Even most casual baseball fans know who Carl Yastrzemski is, one of the greatest Boston Red Sox players ever and a Baseball Hall of Famer. But, on this 1964 Topps card entitled “Sox Sockers” who is this he’s sharing the card with? That’s the Red Sox second baseman at the time, the slick fielding Chuck Schilling.
Far as I know, Chuck Schilling is of no relation to the much more famous pitcher Curt Schilling. What is greatly certain is that Chuck Schilling was not a “socker.” Yes, he did hit 8 home runs in 1963, with a .234 batting average and .610 OPS. It also turns out that 1963 was actually the last time Chuck would be above replacement level, according to advanced metrics.
Meanwhile, Yaz had an awesome 1963, winning his first batting title and leading the American League in hits, doubles, walks, and on-base percentage (OBP). It was also Yaz’s first All-Star Game nod. Schilling hit those 8 HR… and was worth 1 Wins Above Replacement (WAR) with the glove. The poor OPS wasn’t enough to make Schilling valuable though. He was worth a mere 0.2 WAR in 146 games. He’d been about just as good with the glove in 1962, but even worse with the bat.
That all being said, the set designers at Topps did have reason to believe that Schilling may eventually find his stroke at the major league level. After all, Schilling did bat .340 in the D league (today’s A ball) and .314 at AAA. Those are obviously good marks. That offensive potential never came to be realized, but you can understand their optimism based on those performances.
However, Chuck Schilling DID have one very good season in MLB. That was his rookie year in 1961. Despite a mere .666 OPS, Schilling did have a .340 on-base percentage in a league-leading 737 plate appearances that year. His baseball stats didn’t look bad at all for a defensive-minded second baseman either: a .259 batting average, 5 HR, 62 RBI, plus 7 stolen bases. However, he was caught 6 times, so his stolen bases weren’t so valuable.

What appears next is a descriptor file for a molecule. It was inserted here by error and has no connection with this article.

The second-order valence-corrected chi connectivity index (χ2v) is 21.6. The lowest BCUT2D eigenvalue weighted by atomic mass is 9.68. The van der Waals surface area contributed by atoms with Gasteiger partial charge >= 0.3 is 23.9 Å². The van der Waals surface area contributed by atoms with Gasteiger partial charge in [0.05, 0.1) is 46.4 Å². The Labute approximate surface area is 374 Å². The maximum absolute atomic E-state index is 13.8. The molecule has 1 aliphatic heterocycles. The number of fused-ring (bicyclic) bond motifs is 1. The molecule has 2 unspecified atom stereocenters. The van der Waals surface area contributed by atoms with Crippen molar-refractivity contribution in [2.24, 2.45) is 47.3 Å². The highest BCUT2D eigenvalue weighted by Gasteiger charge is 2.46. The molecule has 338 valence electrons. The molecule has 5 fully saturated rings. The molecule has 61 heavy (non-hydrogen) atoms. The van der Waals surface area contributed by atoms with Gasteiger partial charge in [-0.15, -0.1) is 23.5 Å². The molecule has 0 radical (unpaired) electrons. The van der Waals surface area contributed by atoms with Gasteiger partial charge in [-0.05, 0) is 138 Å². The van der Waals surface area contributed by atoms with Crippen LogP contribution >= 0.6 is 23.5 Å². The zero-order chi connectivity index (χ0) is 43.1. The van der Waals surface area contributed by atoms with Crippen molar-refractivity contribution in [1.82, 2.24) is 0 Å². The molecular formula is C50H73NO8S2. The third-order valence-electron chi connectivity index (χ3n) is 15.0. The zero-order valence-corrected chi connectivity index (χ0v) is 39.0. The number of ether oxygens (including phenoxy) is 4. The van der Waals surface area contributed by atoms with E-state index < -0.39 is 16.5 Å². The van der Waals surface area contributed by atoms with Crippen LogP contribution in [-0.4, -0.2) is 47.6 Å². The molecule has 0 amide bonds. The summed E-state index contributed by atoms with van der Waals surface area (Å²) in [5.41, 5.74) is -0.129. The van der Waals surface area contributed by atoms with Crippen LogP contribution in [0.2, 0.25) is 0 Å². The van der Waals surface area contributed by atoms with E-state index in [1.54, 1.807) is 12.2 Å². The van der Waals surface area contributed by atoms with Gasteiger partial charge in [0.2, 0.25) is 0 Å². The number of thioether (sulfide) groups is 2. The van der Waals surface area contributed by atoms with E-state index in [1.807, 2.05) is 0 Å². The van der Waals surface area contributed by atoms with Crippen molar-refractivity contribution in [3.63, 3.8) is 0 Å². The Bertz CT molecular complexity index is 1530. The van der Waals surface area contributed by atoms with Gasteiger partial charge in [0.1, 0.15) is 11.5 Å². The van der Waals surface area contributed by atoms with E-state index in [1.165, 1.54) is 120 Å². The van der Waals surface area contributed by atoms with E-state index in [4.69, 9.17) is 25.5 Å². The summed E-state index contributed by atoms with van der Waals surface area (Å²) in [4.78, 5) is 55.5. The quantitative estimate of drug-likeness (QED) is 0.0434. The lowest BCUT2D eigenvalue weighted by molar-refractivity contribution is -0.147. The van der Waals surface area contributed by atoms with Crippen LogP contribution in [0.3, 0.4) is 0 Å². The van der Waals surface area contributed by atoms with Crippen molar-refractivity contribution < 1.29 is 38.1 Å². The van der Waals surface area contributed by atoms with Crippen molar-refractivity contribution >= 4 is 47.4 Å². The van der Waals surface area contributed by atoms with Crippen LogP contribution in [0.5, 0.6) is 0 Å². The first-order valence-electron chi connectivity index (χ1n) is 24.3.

But where Schilling really shined in 1961 was with the glove. He led the league in assists at second base, 2nd in double plays turned, and was worth a whopping SIXTEEN runs above average by Total Zone at the keystone. Obviously, that final stat led the league. Had they been awarded at the time, Schilling would’ve won the Gold Glove, and it would’ve been entirely deserved. His defensive WAR was 1.9!
Unfortunately, Schilling never really developed with the bat. Part of that was a wrist injury suffered in 1962. At least in 1963 his 25 doubles and 8 HR gave him some offensive value. By 1964, he simply was too much of a liability with the bat and his play in the field began to suffer. He sort of rebounded as a bench player in 1965 before being traded after the season to the Minnesota Twins. He’d be on the Twins roster to start 1966, as rosters were allowed to have 28 players until May 15. But, when the rosters reverted to 25 men, he retired rather than be forced to accept a minor league assignment.
Chuck Schilling did OK for himself in life after that, teaching high-school math on Long Island. He even played competitive softball until the age of 69. Sadly, Chuck Schilling passed on March 30, 2021, aged 83.
Had Schilling not suffered that wrist injury, it’s likely he would’ve stuck around as a Gold Glove-caliber second baseman for quite a few years. Fortunately, we have this and other baseball cards as a reminder of his brief, but interesting baseball career.
Thanks for the memories, Chuck Schilling!